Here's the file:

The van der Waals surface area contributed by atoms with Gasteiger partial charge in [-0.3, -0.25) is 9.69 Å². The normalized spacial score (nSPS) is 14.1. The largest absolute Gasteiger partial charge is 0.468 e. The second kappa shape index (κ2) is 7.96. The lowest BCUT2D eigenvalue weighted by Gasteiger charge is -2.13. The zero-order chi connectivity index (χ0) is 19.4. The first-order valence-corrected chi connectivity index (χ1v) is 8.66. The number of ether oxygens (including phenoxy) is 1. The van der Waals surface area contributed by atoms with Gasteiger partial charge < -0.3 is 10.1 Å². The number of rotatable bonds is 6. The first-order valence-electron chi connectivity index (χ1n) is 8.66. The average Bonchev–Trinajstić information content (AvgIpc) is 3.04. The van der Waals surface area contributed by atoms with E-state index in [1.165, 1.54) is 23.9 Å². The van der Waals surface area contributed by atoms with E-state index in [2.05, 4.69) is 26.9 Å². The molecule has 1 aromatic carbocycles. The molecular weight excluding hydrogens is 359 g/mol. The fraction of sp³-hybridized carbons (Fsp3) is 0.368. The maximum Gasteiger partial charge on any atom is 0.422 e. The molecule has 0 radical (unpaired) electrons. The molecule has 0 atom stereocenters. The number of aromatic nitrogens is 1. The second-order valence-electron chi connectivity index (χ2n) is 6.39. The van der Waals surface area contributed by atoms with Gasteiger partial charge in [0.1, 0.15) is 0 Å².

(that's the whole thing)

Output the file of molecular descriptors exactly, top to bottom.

The van der Waals surface area contributed by atoms with Gasteiger partial charge in [-0.3, -0.25) is 9.69 Å². The normalized spacial score (nSPS) is 14.1. The largest absolute Gasteiger partial charge is 0.468 e. The second kappa shape index (κ2) is 7.96. The lowest BCUT2D eigenvalue weighted by Gasteiger charge is -2.13. The zero-order chi connectivity index (χ0) is 19.4. The first-order valence-corrected chi connectivity index (χ1v) is 8.66. The number of ether oxygens (including phenoxy) is 1. The van der Waals surface area contributed by atoms with Gasteiger partial charge < -0.3 is 10.1 Å². The number of rotatable bonds is 6. The first-order valence-electron chi connectivity index (χ1n) is 8.66. The average Bonchev–Trinajstić information content (AvgIpc) is 3.04. The van der Waals surface area contributed by atoms with E-state index in [1.165, 1.54) is 23.9 Å². The van der Waals surface area contributed by atoms with E-state index in [2.05, 4.69) is 26.9 Å². The molecule has 1 aromatic carbocycles. The molecular weight excluding hydrogens is 359 g/mol. The fraction of sp³-hybridized carbons (Fsp3) is 0.368. The maximum Gasteiger partial charge on any atom is 0.422 e. The molecule has 0 radical (unpaired) electrons. The molecule has 0 atom stereocenters. The number of aromatic nitrogens is 1. The second-order valence-electron chi connectivity index (χ2n) is 6.39. The van der Waals surface area contributed by atoms with Gasteiger partial charge in [0.1, 0.15) is 0 Å².